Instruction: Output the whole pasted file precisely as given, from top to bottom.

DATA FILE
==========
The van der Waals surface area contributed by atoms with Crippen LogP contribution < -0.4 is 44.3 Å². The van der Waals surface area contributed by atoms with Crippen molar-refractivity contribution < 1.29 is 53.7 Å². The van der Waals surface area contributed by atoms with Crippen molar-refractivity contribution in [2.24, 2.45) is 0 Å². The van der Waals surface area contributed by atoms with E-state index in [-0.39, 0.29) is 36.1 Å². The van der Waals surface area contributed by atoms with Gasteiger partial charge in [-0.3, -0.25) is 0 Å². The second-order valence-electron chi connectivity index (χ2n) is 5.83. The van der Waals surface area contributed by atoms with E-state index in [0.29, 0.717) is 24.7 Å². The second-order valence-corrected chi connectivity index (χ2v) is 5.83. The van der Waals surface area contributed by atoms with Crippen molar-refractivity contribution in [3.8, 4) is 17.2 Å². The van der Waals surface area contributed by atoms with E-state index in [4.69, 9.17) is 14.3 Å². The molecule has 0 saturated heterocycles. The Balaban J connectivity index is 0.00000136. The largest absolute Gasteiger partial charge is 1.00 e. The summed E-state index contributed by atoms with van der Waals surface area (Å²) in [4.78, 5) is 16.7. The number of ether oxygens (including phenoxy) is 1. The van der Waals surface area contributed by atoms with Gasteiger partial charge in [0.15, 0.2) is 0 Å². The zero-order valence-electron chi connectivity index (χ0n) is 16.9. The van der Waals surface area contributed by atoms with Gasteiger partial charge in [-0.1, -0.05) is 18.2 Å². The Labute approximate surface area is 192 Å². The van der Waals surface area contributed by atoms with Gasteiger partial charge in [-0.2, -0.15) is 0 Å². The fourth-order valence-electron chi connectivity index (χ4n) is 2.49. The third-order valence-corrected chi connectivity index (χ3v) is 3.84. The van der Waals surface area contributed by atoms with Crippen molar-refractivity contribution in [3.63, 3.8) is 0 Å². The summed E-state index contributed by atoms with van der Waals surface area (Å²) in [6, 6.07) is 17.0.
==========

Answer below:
The van der Waals surface area contributed by atoms with Crippen LogP contribution < -0.4 is 44.3 Å². The van der Waals surface area contributed by atoms with Crippen molar-refractivity contribution < 1.29 is 53.7 Å². The van der Waals surface area contributed by atoms with Crippen molar-refractivity contribution in [2.24, 2.45) is 0 Å². The van der Waals surface area contributed by atoms with E-state index in [-0.39, 0.29) is 36.1 Å². The van der Waals surface area contributed by atoms with Gasteiger partial charge in [-0.3, -0.25) is 0 Å². The second-order valence-electron chi connectivity index (χ2n) is 5.83. The van der Waals surface area contributed by atoms with E-state index in [0.29, 0.717) is 24.7 Å². The second-order valence-corrected chi connectivity index (χ2v) is 5.83. The van der Waals surface area contributed by atoms with Crippen molar-refractivity contribution in [3.8, 4) is 17.2 Å². The van der Waals surface area contributed by atoms with E-state index in [4.69, 9.17) is 14.3 Å². The molecule has 0 saturated heterocycles. The Balaban J connectivity index is 0.00000136. The largest absolute Gasteiger partial charge is 1.00 e. The summed E-state index contributed by atoms with van der Waals surface area (Å²) in [4.78, 5) is 16.7. The number of ether oxygens (including phenoxy) is 1. The van der Waals surface area contributed by atoms with Gasteiger partial charge in [0.15, 0.2) is 0 Å². The zero-order valence-electron chi connectivity index (χ0n) is 16.9. The van der Waals surface area contributed by atoms with Gasteiger partial charge in [-0.1, -0.05) is 18.2 Å². The Labute approximate surface area is 192 Å². The van der Waals surface area contributed by atoms with Gasteiger partial charge in [-0.2, -0.15) is 0 Å². The fourth-order valence-electron chi connectivity index (χ4n) is 2.49. The third-order valence-corrected chi connectivity index (χ3v) is 3.84. The van der Waals surface area contributed by atoms with Crippen molar-refractivity contribution in [3.63, 3.8) is 0 Å². The summed E-state index contributed by atoms with van der Waals surface area (Å²) in [6, 6.07) is 17.0.